What many Californians don’t know is a recollection. This doesn’t bode well for Newsom.
PALMDALE — By the time the two women with clipboards approached Ashley Reyes, it was a 101-degree afternoon, watching her son and his cousins play in her gated driveway.
Had he heard, the women wondered, about the September 14 election?
“No,” replied Reyes, a look of perplexed curiosity crossing his face. What election?
I saw this scene and several similar scenes played out this month when I tagged with 27-year-old Karen Diaz and 22-year-old Tanary Guzman Reyes as they knocked on doors in Palmdale, a city north of Los Angeles. They were hoping to extend support for Gavin Newsom as he faces an effort to withdraw from office.
Voters, who should have received their ballots by mail by now, will be asked two questions: Should Newsom be recalled from office? And if so, who should replace him?
The recall was once a long shot initiated by Republicans who disliked the governor’s positions on issues such as the death penalty and immigration. But the effort gained steam during the coronavirus pandemic, as conservative Californians worked on trade restrictions and mask mandates.
As my colleague Sean Hubler and I wrote recently, Democratic voters outnumber Republicans in California, but experts say Newsom may be stymied by the ambiguity and lack of awareness about the election, Especially among those most likely to support them.
It has progressive groups, including state and national Democratic parties, working to sound the alarm: Newsom could be replaced by a Republican if the Democrats do not cast their ballots.
Experts tell me that for many Latino voters in the state, fears are intense that Newsom’s successor could take back the rights of undocumented immigrants or lift restrictions that protect essential workers.
“This election is very important to sit out,” said Diaz, who is the electoral field manager for CHIRLA Action Fund, a Los Angeles-based immigrant advocacy group.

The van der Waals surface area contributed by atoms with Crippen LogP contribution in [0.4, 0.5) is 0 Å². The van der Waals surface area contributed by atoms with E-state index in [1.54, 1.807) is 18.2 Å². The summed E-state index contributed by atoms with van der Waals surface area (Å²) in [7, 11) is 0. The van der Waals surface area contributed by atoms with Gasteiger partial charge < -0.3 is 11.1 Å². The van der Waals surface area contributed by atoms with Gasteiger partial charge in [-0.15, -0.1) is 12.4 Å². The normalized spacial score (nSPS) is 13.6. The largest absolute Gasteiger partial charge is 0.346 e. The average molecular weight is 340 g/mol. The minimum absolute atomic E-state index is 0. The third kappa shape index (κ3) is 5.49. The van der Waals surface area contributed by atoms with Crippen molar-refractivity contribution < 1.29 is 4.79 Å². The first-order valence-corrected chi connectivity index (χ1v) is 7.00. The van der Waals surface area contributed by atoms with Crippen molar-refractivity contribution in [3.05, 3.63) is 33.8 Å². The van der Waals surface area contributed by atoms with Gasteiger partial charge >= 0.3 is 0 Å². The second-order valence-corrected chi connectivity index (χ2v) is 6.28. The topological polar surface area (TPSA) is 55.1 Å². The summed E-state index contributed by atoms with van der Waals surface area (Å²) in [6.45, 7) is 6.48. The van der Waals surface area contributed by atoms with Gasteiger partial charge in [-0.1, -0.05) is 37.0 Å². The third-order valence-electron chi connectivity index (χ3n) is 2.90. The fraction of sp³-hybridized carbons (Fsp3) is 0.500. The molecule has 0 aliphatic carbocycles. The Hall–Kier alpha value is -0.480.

We strolled up and down the sun-bleached streets of the neighborhood where Diaz grew up—his “home turf,” she said. She knew that many voters would be hearing from a political campaign for the first time.
Her colleague, Guzman Reyes, who grew up in neighboring Lancaster, said she was not initially aware of the recall election, but when she learned that Newsom might be fired, she alerted community members. wanted to do
“Many people don’t vote in special elections,” she said. “And it’s coming from nowhere, really.”
While experts initially predicted the election would take place in November, Newsom’s aides moved to vote earlier, allowing the governor to capitalize on optimism that we are finally getting past the pandemic. But as the Delta variant rages, that plan could backfire, experts say.
So, Diaz and Guzman Reyes went door-to-door contacting people who were washing their cars or cleaning out their garages.
Some residents, such as Reyes, pledged to cast their vote for Newsom after speaking with campaigners. One woman said that her voice doesn’t matter.
However, some people had already heard about the election.
Javier Rivera, 49, said he would vote to retain Newsom, who he said handled a difficult situation well. He sees the governor as a staunch opponent of the former president.